Consolidation marks Novozymes with relocation of supply chain activities

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Ongoing impact of consolidation in the global food and drink
industry is evident in the cost-cutting exercise by Novozymes', the
world's number one enzyme supplier, set to relocate all Swiss
supply chain operations to Denmark as demand for small packaging
falls,reports Lindsey Partos.

Acquired in 1983, Novozymes Switzerland performs two basic functions - marketing for global food business, and production (finishing, small packaging) and logistics.

But, in parallel to consolidation, the demand for small packaging has dropped off as customers opt for 1000 litres, not 1 litre, deliveries.

An isolated business case, according to Andrew Fordyce, general manager of Novozymes Switzerland, the closure of production and logistic operations in Switzerland will eliminate double handling and double shipping.

"The operation is not large enough to be sustainable,"​ Fordyce tells

Declining to disclose precise figures, the general manager anticipates the relocation will bring 10 per cent savings on supply chain capacity costs for the group.

Currently supplying "more or less all over the globe"​ customers of the Swiss operations will be serviced out of Denmark, one of three strategic production sites for the group, China and the US being the remaining two.

But the relocation, due for completion by 1 October this year, will affect more than a third of employees in Switerland's Dittigen, that today runs with about 90 staff in total.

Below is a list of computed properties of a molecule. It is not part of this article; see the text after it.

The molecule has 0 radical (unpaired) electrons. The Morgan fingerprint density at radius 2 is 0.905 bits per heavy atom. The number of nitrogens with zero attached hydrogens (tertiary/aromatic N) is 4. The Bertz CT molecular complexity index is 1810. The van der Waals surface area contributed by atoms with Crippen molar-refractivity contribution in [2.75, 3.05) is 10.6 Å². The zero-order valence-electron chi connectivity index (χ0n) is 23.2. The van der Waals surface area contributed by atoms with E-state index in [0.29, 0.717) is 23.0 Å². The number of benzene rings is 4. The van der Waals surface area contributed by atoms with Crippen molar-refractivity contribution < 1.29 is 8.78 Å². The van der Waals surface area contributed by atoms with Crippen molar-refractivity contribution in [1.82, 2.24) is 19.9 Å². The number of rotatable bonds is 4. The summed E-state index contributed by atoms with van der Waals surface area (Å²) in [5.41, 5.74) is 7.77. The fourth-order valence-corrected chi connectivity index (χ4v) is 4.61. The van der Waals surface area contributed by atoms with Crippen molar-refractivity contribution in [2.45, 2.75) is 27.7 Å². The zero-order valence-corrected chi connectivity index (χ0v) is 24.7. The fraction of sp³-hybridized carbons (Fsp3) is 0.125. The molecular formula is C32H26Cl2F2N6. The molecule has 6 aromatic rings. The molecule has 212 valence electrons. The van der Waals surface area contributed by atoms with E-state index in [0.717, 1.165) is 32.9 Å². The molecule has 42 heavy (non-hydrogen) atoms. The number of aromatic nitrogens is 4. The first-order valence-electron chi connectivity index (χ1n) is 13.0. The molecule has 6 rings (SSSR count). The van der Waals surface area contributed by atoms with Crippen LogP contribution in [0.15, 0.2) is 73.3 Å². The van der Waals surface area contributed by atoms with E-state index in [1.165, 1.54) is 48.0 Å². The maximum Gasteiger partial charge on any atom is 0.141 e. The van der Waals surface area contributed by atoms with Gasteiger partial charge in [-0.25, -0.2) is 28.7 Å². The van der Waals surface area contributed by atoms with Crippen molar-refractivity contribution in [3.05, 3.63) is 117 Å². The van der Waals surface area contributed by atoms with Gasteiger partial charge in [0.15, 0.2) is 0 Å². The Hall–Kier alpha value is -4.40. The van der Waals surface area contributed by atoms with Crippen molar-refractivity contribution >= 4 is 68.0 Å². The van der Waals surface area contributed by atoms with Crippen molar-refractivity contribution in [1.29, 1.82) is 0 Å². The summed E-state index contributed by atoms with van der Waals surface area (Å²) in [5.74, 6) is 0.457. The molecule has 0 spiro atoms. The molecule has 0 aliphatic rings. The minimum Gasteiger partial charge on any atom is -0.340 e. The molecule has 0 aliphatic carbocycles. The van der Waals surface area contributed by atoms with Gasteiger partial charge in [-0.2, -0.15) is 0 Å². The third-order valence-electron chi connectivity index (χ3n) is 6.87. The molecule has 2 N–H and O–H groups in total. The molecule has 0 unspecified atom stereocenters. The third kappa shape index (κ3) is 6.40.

The 3500-strong firm is currently in discussions with the impacted employees to discuss "alternative solutions".

Bagsvaerd-based Novozymes dominates the enzyme market with about 50 to 60 per cent market share. US biotech firm Genencor falls into second place with an approximate 30 per cent slice. But news in January this year that fellow Danish firm Danisco will acquire Genencor, in which it already has a hefty stake, will push Danisco into the number two position.

While the volumes of pure enzyme protein produced are very small, their value reached over $2 billion (€1.53bn) in 2004. A recent report​ from Business Communications Company​ estimates that by 2009 the market will reach €1.83 billion.

Lacklustre growth for enzymes is coming in at about 2 to 3 per cent year on year. But there are signs that the bakery enzyme market, that currently constitutes about a third of the overall food enzyme market, could actually bring the strongest gains.

Recent research from market analysts Frost and Sullivan pinpoints these enzymes as the fastest growing segment with a compound annual growth rate of about 7.2 per cent.

The market for bakery enzymes came in at €32.1 million in 2003 and is expected to climb to €52.3 million by 2010.

With €47.4 million in value and 43.7 per cent of the total revenues, starch and sugar processing enzymes are the largest market but with a slow growth rate hit by industry consolidation, says the Frost & Sullivan report, tipping the CAGR at a low 2.3 per cent between 2003 and 2010.

Novozymes and competitor Genencor International represent the top two players in starch and sugar processing enzymes controlling 97 per cent of the market between them. In the US their major customers in the industry include agribusiness Cargill, starch firm AVEBE, and UK sugar and sweeteners group Tate & Lyle.

In February this year sales for the food division at Novozymes rose just a wisp, contributing €193 million to total turnover of €800 million. The rest of the firm's portfolio, technical and feed enzymes, and microorganisms, provided the remaining 75 per cent of turnover.

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